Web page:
Anyone who has purchased milk lately knows that the price of this popular beverage is much lower than it was last year at this time. Historically, milk prices rise and fall. When prices are low, it’s a great time to stock up on canned and powdered varieties when they’re on sale – a move that can save you money when prices begin to rise again. It’s also a great time to experiment with some alternative uses for milk. As well as being fun, some of these uses are thrifty and can save you money.
Try making your own:
Cream. When a recipe calls for cream, but there is none on hand, blend cold water and powdered milk until desired consistency is reached. For whipped cream, mix with beater and add about one tablespoon of sugar. Lemon or sugar may be added for flavor. Ice cream can also be made. Mix one cup of cold water and
Milk-based skin conditioner. Make a paste with about one part water to two parts milk – recipe can be modified to achieve desired consistency – for a luxurious skin conditioner. The conditioner can serve as a shaving cream, hand cream or all-over body cream.
Cheese. Making homemade Parmesan-style topping is easier than it sounds. Combine equal parts water and powdered milk in a saucepan with about three tablespoons of lemon juice. Bring to boil over medium heat, stirring frequently. Reduce heat and continue cooking until small curds form. Strain through cheese cloth, dishtowel or strainer. Place in bowl and use a fork or whisk to break up curds then spread onto a parchment paper lined cookie sheet and bake on 150 degrees for about half an hour. Remove from oven and allow to cool. Pulse dried curds in food processor for several seconds, adding salt if desired. When curds are ground into a powder-like consistency, transfer to a container. For a cottage cheese-styled cheese, combine one cup of powdered milk with two cups of water and bring heat in a sauce pan – do not boil. Remove from heat and add about one-third cup of vinegar. Curds should separate from whey. Add additional vinegar if necessary to achieve clear liquid. Allow to cool then strain. Place curds in bowl and add about one-third cup of fresh milk and stir. Amount of milk may be altered to reach desired consistency.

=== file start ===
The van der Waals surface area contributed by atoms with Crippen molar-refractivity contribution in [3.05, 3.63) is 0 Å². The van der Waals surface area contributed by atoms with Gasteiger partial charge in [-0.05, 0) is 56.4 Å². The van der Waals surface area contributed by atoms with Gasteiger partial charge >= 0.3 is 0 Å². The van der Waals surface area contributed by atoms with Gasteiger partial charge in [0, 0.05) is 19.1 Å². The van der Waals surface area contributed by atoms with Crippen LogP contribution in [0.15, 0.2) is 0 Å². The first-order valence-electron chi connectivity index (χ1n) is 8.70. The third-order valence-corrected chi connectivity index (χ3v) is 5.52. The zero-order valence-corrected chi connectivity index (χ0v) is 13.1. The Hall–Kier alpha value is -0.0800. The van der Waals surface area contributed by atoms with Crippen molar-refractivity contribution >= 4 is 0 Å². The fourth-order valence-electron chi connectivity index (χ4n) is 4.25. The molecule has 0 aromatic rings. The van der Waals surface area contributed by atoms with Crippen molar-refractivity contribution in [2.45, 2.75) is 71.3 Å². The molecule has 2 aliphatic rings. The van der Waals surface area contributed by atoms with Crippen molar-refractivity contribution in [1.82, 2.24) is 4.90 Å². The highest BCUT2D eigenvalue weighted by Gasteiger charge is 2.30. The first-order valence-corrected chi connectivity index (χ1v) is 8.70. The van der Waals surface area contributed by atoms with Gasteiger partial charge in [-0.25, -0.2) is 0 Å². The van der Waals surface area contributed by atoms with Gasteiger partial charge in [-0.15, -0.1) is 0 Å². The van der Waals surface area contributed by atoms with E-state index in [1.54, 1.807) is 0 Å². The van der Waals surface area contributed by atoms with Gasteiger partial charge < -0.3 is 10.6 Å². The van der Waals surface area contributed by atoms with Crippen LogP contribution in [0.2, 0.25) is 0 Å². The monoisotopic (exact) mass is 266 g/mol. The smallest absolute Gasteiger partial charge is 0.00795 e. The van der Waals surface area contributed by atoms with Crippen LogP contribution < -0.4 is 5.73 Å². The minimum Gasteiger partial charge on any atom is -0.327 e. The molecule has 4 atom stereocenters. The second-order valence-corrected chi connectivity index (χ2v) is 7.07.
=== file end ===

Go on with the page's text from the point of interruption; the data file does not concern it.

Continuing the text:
Other possible uses
1. Treat a sunburn. Rub a bit of milk on scorched skin for soothing relief.
2. Take a milk bath. Add one cup of dry powdered milk to the bathtub for a skin softening soak. Add a touch of honey or a bit of olive oil for extra softening properties.
3. Add unique color. Milk based paint was the basis of early American furniture decorating. Making homemade milk paint is a wonderful use for past-its-prime-milk that that is no longer drinkable. Various recipes are easy to find online but most use various amounts of powdered milk, lime and food coloring. Other recipes recommend combining milk with water and Tempera paint for a diluted, “milky” paint color that is kid-friendly and easy to use. Milk paint must be used the day it is mixed or refrigerated.
4. Stain removal. This works only on white clothing. Dab milk on the stain and use a sponge to rub milk into the stain. Allow to sit then launder. If necessary, mix the milk with a bit of bleach.
5. Conditioning hair mask. Combine equal parts powdered milk and baking soda and mix in enough water to make a thin paste. Slather onto hair and allow to sit for about 15 minutes then rinse. Hair will will soft and clean.
6. Make facial cleanser. Whisk together one tablespoon of olive oil with one-half cup of fresh milk. Saturate a clean washcloth with the mixture and use to wash the face to remove dirt or makeup. Rinse with warm water. Powdered milk may be combined with oatmeal and honey to make a facial mask.
TIP: When finished with the milk, don’t toss the carton. It can be reused in a number of projects such as bird feeders, planters, piggy banks, pencil holders, terrariums, or a variety of other things. Some schools and children groups collect the cartons for use in group craft projects.